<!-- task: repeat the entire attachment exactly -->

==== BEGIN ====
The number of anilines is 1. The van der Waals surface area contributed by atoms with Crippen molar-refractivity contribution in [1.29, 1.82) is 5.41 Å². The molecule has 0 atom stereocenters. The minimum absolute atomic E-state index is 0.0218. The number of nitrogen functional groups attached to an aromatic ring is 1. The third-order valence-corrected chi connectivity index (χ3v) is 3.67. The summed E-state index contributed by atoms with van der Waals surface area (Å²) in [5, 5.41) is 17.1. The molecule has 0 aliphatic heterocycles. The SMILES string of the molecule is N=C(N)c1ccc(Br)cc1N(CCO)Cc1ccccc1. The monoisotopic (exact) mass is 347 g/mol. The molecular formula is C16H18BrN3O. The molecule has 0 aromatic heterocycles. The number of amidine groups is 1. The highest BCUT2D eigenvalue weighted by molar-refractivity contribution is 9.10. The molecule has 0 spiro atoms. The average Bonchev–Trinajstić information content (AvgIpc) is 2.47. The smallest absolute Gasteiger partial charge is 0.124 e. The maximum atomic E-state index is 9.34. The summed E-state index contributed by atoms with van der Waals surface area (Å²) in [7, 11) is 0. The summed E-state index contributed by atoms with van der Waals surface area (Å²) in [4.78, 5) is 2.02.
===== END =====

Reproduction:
The number of anilines is 1. The van der Waals surface area contributed by atoms with Crippen molar-refractivity contribution in [1.29, 1.82) is 5.41 Å². The molecule has 0 atom stereocenters. The minimum absolute atomic E-state index is 0.0218. The number of nitrogen functional groups attached to an aromatic ring is 1. The third-order valence-corrected chi connectivity index (χ3v) is 3.67. The summed E-state index contributed by atoms with van der Waals surface area (Å²) in [5, 5.41) is 17.1. The molecule has 0 aliphatic heterocycles. The SMILES string of the molecule is N=C(N)c1ccc(Br)cc1N(CCO)Cc1ccccc1. The monoisotopic (exact) mass is 347 g/mol. The molecular formula is C16H18BrN3O. The molecule has 0 aromatic heterocycles. The number of amidine groups is 1. The highest BCUT2D eigenvalue weighted by molar-refractivity contribution is 9.10. The molecule has 0 spiro atoms. The average Bonchev–Trinajstić information content (AvgIpc) is 2.47. The smallest absolute Gasteiger partial charge is 0.124 e. The maximum atomic E-state index is 9.34. The summed E-state index contributed by atoms with van der Waals surface area (Å²) in [7, 11) is 0. The summed E-state index contributed by atoms with van der Waals surface area (Å²) in [4.78, 5) is 2.02.